Something I've never been able to puzzle out an in-universe reason for....

In the course of the episode "The Tholian Web," Capt. Kirk disappears in an 'interphase' event, along with the ill-fated USS Defiant. He is ultimately declared dead, they hold his memorial service, and Spock and McCoy watch the recording he'd left of his last orders and advice to them.

Ultimately of course, Kirk is found and rescued. At the end of the episode, he tells Spock and McCoy he hopes his last taped orders were helpful to them through the crisis. But Spock and McCoy lie and say that they were so busy, they never had the chance to watch the tape.

OK, so out-of-universe, it offers the audience a chuckle. Kirk's confident assurance that his taped last orders were something moving, significant, helpful, etc. is skewered by the offhanded dismissive response, "Oh, yeah, that... naahh, didn't have time, it didn't seem important."

But in-universe, why would Spock and McCoy want to mislead Kirk and make him think they never watched the tape?

3 Answers 3


OK, so out-of-universe, it offers the audience a chuckle. Kirk's confident assurance that his taped last orders were something moving, significant, helpful, etc. is skewered by the offhanded dismissive response, "Oh, yeah, that... naahh, didn't have time, it didn't seem important."

In-universe, the same joke works just fine. Spock and McCoy were joking with Kirk by implying this exact thing. It's just as funny for the characters in-universe as it is for us out-of-universe.

Also, refusing to admit that they watched the final orders tape implies that they never gave up on the idea of rescuing Kirk. They were so sure they'd find him and so busy doing that that they never got around to watching the tape. How insufferably loyal of them. (/sarcasm.)

Of course, Kirk is somewhat taken aback by such a suggestion, because he knows as well as they do that, as good and conscientious Starfleet officers, they would of course have recognized the situation was dire enough to justify watching the tape. He knows they watched it. He knows they're joking with him. Everyone is having a little chuckle at the end, in-universe and out.

  • OK, makes sense on the whole. I need to go back and watch again, but my 'read' of the scene was never that Kirk saw through the lie. If he expressed disbelief at all, it was disbelief that his final orders could POSSIBLY be less important than, well, anything.
    – JDM-GBG
    Commented Jun 7, 2018 at 21:13
  • End of episode Star Trek TOS (The Original Series) dialogue is often humorous, so I think we can assume that is how this dialogue was expected to be interpreted. And it's also common in the end of episode humorous moments that one of the three is befuddled by another's comment. Usually Spock or McCoy is on the receiving end of the jab, and usually to Kirk's amusement. In this case Kirk is the befuddled one and both Spock and McCoy are presumably amused. Although Spock would never admit it, like he never admits to being sarcastic in his end of episode jabs at McCoy, he's just being "logical". Commented Oct 28, 2023 at 14:17

In the tape Kirk asks them to work together for the benefit of the ship.

Spock and Mccoy were known to argue and disagree with each other all the time.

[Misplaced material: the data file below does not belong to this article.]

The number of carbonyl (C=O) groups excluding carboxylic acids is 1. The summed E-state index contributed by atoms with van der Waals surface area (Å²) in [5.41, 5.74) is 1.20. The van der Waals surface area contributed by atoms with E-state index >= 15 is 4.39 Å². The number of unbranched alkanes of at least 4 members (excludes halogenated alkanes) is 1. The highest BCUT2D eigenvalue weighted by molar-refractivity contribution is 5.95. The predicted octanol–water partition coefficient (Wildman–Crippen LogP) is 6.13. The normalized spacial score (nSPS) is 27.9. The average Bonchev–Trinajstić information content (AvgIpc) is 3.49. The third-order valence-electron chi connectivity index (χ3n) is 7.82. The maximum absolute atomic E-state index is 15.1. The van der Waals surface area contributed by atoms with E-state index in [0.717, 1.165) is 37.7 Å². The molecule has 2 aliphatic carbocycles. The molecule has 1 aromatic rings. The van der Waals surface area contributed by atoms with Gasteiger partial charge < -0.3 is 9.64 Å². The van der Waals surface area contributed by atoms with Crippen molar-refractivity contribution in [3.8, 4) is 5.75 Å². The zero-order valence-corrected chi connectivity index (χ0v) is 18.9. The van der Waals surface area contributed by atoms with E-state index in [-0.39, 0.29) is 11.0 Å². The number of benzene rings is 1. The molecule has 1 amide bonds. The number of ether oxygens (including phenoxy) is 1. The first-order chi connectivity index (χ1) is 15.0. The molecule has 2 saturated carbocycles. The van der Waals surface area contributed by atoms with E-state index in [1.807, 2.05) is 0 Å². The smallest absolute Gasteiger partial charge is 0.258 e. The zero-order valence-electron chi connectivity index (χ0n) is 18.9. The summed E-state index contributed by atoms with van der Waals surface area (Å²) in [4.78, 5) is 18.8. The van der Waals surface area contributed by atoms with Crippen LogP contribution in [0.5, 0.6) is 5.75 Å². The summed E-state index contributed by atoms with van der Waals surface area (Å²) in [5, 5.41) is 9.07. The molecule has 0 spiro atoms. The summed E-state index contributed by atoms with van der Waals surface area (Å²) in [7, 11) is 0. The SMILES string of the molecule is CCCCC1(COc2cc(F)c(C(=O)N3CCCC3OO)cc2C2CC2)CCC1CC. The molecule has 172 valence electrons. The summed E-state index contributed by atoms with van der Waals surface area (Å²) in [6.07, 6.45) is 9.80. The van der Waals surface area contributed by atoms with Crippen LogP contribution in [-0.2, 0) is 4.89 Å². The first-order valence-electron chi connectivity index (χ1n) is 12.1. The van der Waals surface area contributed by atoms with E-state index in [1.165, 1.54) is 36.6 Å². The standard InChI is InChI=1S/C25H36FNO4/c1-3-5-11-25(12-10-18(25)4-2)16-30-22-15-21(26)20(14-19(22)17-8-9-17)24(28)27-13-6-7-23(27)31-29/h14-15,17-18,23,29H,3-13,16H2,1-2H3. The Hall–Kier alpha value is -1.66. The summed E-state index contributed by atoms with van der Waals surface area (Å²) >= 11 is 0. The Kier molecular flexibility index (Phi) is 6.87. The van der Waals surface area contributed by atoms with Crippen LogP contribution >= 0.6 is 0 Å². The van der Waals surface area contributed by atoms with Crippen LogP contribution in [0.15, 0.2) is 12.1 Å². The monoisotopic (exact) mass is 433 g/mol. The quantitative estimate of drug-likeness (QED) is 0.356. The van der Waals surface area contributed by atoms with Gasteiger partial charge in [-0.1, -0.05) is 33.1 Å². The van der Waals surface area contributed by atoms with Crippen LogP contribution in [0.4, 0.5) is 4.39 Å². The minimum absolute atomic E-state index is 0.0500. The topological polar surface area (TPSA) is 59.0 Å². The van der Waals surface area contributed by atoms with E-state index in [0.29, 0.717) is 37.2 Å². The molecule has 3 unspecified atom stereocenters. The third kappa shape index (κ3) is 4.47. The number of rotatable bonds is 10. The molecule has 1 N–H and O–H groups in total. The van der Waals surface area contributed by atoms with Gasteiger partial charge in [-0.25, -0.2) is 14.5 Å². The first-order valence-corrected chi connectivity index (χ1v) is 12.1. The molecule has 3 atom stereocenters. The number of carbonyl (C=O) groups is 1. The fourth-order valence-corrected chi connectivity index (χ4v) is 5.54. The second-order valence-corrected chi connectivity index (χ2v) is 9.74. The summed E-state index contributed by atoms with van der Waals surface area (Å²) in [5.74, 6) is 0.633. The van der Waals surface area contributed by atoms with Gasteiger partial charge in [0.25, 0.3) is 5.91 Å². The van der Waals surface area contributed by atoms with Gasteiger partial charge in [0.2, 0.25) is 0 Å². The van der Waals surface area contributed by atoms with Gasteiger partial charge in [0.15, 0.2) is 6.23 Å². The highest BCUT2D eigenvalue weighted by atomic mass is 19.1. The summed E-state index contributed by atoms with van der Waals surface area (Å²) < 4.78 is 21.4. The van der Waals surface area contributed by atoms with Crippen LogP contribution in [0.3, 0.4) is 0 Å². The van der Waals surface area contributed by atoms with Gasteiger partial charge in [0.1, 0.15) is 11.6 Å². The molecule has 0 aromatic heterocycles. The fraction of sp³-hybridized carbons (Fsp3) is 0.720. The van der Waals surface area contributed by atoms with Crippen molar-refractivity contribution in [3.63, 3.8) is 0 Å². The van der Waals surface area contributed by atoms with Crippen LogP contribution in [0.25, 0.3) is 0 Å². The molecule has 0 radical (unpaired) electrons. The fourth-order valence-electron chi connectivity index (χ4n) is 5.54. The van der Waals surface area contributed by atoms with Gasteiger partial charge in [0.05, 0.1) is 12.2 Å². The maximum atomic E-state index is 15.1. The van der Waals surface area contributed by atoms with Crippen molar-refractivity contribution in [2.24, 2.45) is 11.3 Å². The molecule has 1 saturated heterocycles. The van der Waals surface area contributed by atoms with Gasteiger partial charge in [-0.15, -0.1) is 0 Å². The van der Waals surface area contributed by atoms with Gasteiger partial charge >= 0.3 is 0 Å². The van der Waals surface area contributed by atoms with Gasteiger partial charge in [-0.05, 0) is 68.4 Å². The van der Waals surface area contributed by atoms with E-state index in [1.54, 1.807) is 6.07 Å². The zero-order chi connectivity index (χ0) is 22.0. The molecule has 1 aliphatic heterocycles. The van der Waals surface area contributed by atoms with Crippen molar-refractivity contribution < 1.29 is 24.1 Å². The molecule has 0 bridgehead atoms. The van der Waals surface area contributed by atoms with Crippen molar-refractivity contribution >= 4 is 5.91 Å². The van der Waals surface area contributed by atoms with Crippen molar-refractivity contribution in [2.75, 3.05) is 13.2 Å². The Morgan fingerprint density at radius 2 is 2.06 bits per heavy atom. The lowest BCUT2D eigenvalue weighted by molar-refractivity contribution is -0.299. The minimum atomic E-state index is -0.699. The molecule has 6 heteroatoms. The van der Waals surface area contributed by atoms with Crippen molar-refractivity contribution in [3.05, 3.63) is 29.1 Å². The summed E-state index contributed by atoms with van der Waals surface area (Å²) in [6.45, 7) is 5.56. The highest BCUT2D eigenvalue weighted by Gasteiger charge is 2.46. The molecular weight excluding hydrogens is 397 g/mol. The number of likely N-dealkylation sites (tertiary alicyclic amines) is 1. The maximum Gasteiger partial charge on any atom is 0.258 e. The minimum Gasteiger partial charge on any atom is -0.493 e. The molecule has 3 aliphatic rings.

Lying to Kirk means that they don't have to admit to him that they'd ever work together, even though it's obvious they did. Their response to Kirk just proves that they followed his orders, he obviously doesn't buy the dismissive tone.

  • Kirk's reaction never struck me as skeptical. More so, he believes them and is very taken aback by the implications -- "We can get along fine without you!"
    – JDM-GBG
    Commented Jun 1, 2018 at 21:05
  • @JDM-GBG Like Steve-O said in his answer, Kirk knows they're joking
    – Luciano
    Commented Jun 7, 2018 at 8:36
  • 1
    Not only did they work together, but the lie itself doesn't work unless they're lying together.
    – T.J.L.
    Commented Sep 12, 2019 at 13:41

Ok. I am late to the party since I just watched the episode again...for the gazillionth time. I've had the same question about Spock lying. However...I must say he did not. Spock's exact line...AFTER McCoy lied was..."You see, the crisis was upon us and then passed so quickly, Captain, that we, er..."

Not a lie. Just an omission of fact. Spock has done this before. McCoy lied. But not Spock. Since Vulcans never lie this means two things.

  1. Vulcans CAN lie.

  2. Vulcans have become experts in obfuscation...walking up to the line but not crossing it.

This episode is a clear example of the latter.

  • Hi Matthew, welcome to M&TV! Please take the Tour to see how this site works. Refuting the question's premise as an answer is okay, but there is a lot here that doesn't really address it and makes it read more like commentary. Maybe you can edit it to focus your answer a bit more? I'm also wondering why you deduce Spock not lying means that Vulcans can lie?
    – Joachim
    Commented Oct 27, 2023 at 21:25
  • This does not provide an answer to the question. Once you have sufficient reputation you will be able to comment on any post; instead, provide answers that don't require clarification from the asker. - From Review Commented Oct 28, 2023 at 2:26
  • @Joachim - I agree it's not definitive but the obfuscation points to having the ability to lie while also having the restraint to not actually do so. However another issue is that Spock is only half Vulcan, so it's quite possible that Vulcans can't lie, but Spock can, but he honors his Vulcan heritage by purposely holding short of actually lying, just like he tries (mostly successfully) to keep his emotions in check. The Spock quote is interesting because he is displaying uncharacteristic difficulty forming a statement, perhaps trying to avoid lying, or displaying humor, also uncharacteristic. Commented Oct 28, 2023 at 14:06

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